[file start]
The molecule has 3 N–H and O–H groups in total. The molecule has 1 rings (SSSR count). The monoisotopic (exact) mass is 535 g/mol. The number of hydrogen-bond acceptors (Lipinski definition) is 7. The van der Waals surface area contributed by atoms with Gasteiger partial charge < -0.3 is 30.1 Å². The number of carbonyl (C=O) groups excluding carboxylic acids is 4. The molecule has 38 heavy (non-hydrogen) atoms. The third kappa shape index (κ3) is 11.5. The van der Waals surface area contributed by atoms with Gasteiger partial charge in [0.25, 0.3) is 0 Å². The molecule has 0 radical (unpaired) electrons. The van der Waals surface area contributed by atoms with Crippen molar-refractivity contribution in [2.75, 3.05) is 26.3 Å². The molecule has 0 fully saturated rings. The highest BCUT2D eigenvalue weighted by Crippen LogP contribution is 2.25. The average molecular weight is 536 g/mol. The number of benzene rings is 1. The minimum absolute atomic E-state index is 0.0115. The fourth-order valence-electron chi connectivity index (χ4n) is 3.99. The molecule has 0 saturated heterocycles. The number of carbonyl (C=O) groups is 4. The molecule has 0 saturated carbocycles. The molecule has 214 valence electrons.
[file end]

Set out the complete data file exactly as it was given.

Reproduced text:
The molecule has 3 N–H and O–H groups in total. The molecule has 1 rings (SSSR count). The monoisotopic (exact) mass is 535 g/mol. The number of hydrogen-bond acceptors (Lipinski definition) is 7. The van der Waals surface area contributed by atoms with Gasteiger partial charge < -0.3 is 30.1 Å². The number of carbonyl (C=O) groups excluding carboxylic acids is 4. The molecule has 38 heavy (non-hydrogen) atoms. The third kappa shape index (κ3) is 11.5. The van der Waals surface area contributed by atoms with Gasteiger partial charge in [0.25, 0.3) is 0 Å². The molecule has 0 radical (unpaired) electrons. The van der Waals surface area contributed by atoms with Crippen molar-refractivity contribution in [2.75, 3.05) is 26.3 Å². The molecule has 0 fully saturated rings. The highest BCUT2D eigenvalue weighted by Crippen LogP contribution is 2.25. The average molecular weight is 536 g/mol. The number of benzene rings is 1. The minimum absolute atomic E-state index is 0.0115. The fourth-order valence-electron chi connectivity index (χ4n) is 3.99. The molecule has 0 saturated heterocycles. The number of carbonyl (C=O) groups is 4. The molecule has 0 saturated carbocycles. The molecule has 214 valence electrons.